I joined the Society in January 1963 four months before my nineteenth birthday. My vocation had been fostered by six years in St. Mary’s FCJ Convent Boarding School, Bruff, Co. Limerick, Ireland, where I was very happy among the Sisters. When I stopped struggling (for the moment) with the sense of call I was drawn to the Society. Novitiate in Broadstairs, Kent, England was challenging but I knew I was in the right place. Four years followed in University College Dublin where I graduated with a BA and Higher Diploma in Education.
In September 1969 I was missioned to the Community and Staff of St. Mary’s Convent school , Bunclody, Co Wexford. That year ‘Free Second Level Education’ was introduced in Ireland and the Day School became co-educational. This was an exciting time to be a young Sister in Irish education. After six years I was asked to return to Dublin and gain a Diploma in Career Guidance and Counselling.
Life for many years after that was divided between two great loves: Teaching and Guidance. I began to realise that I was incredibly fortunate to belong to a Society that provided such opportunities to its members.
This theme has continued throughout my fcJ life. In 1980 I was missioned cross country to my Alma Mater as Local Leader, Teacher and Guidance Counsellor. Here I was touched to the core of my being by the faith and trust of, in particular, older sisters who knew me as a schoolgirl. This sowed the seed of an interest in spiritual conversations and retreat work – for which I trained after Tertianship – and remains a ministry to this day.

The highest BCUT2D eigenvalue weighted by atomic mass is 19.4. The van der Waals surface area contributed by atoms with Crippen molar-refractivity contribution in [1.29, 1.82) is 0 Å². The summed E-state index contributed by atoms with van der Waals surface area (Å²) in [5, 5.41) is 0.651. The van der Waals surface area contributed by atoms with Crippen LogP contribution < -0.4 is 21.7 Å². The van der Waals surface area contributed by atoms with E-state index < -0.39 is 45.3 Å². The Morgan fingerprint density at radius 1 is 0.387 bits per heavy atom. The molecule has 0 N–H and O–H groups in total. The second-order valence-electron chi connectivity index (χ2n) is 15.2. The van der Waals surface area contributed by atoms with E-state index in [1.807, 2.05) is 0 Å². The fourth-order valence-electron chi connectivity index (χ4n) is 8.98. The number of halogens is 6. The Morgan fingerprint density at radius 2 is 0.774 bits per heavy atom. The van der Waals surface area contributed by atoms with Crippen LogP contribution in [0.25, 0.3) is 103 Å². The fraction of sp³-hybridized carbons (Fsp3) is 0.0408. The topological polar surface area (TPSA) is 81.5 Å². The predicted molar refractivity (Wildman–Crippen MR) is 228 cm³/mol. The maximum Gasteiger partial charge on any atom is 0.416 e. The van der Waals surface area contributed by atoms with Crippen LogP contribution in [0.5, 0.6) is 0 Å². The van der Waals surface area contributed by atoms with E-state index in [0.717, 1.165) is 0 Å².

The God of surprises had many more planned for me: Principal-ship, Provincial Leadership, Sabbatical in US followed in 2008 by the wonderful opportunity to work in South Sudan as a member of ‘Solidarity with South Sudan’ – an international, inter-congregational, male/female group of mostly retired, dedicated (mostly retired) religious, teaching English to and training Primary Teachers through the medium of English. This was an opportunity of a lifetime and most heartily appreciated.
So it was with great sadness that in 2014 I was asked to leave Africa and return to Somerstown, London. Here I was part of a Formation Community and assistant to the Novice Director. Before I had even arrived another wonderful gift was handed to me in the form of a part-time Associate Chaplaincy in Heythrop Jesuit University College. Three afternoons a week I travelled to West London to this well-regarded, welcoming and genial environment where Staff and Students created friendliness and warmth within a rigorously academic Theological and Philosophical faculties. To return to Formation, as we enter Autumn of 2014, I realise how privileged I have been to live in a Formation Community and see three gifted and graced women complete Novitiate programme and pronounce Vows before embarking on the next chapter of their FCJ journey as apostolic women in education in Canada, England and Ireland.